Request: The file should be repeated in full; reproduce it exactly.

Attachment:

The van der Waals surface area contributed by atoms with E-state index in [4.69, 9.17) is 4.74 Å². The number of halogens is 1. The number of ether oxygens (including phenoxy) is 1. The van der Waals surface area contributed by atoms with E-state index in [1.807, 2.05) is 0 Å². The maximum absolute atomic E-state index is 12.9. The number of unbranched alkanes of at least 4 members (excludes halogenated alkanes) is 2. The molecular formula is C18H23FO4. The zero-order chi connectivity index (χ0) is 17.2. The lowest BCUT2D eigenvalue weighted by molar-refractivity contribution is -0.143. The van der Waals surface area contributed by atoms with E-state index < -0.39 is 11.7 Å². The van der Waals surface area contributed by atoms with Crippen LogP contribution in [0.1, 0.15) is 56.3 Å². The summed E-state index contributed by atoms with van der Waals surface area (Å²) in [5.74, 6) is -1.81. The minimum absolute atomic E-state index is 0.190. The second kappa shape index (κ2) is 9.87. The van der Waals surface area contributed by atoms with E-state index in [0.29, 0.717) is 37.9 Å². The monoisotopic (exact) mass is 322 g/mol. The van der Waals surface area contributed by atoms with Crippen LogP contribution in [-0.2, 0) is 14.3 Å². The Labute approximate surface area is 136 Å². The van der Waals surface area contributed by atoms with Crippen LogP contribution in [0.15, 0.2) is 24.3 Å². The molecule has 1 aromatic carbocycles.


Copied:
The van der Waals surface area contributed by atoms with E-state index in [4.69, 9.17) is 4.74 Å². The number of halogens is 1. The number of ether oxygens (including phenoxy) is 1. The van der Waals surface area contributed by atoms with E-state index in [1.807, 2.05) is 0 Å². The maximum absolute atomic E-state index is 12.9. The number of unbranched alkanes of at least 4 members (excludes halogenated alkanes) is 2. The molecular formula is C18H23FO4. The zero-order chi connectivity index (χ0) is 17.2. The lowest BCUT2D eigenvalue weighted by molar-refractivity contribution is -0.143. The van der Waals surface area contributed by atoms with E-state index < -0.39 is 11.7 Å². The van der Waals surface area contributed by atoms with Crippen LogP contribution in [0.1, 0.15) is 56.3 Å². The summed E-state index contributed by atoms with van der Waals surface area (Å²) in [5.74, 6) is -1.81. The minimum absolute atomic E-state index is 0.190. The second kappa shape index (κ2) is 9.87. The van der Waals surface area contributed by atoms with E-state index in [0.29, 0.717) is 37.9 Å². The monoisotopic (exact) mass is 322 g/mol. The van der Waals surface area contributed by atoms with Crippen LogP contribution in [-0.2, 0) is 14.3 Å². The Labute approximate surface area is 136 Å². The van der Waals surface area contributed by atoms with Crippen LogP contribution in [0.15, 0.2) is 24.3 Å². The molecule has 1 aromatic carbocycles.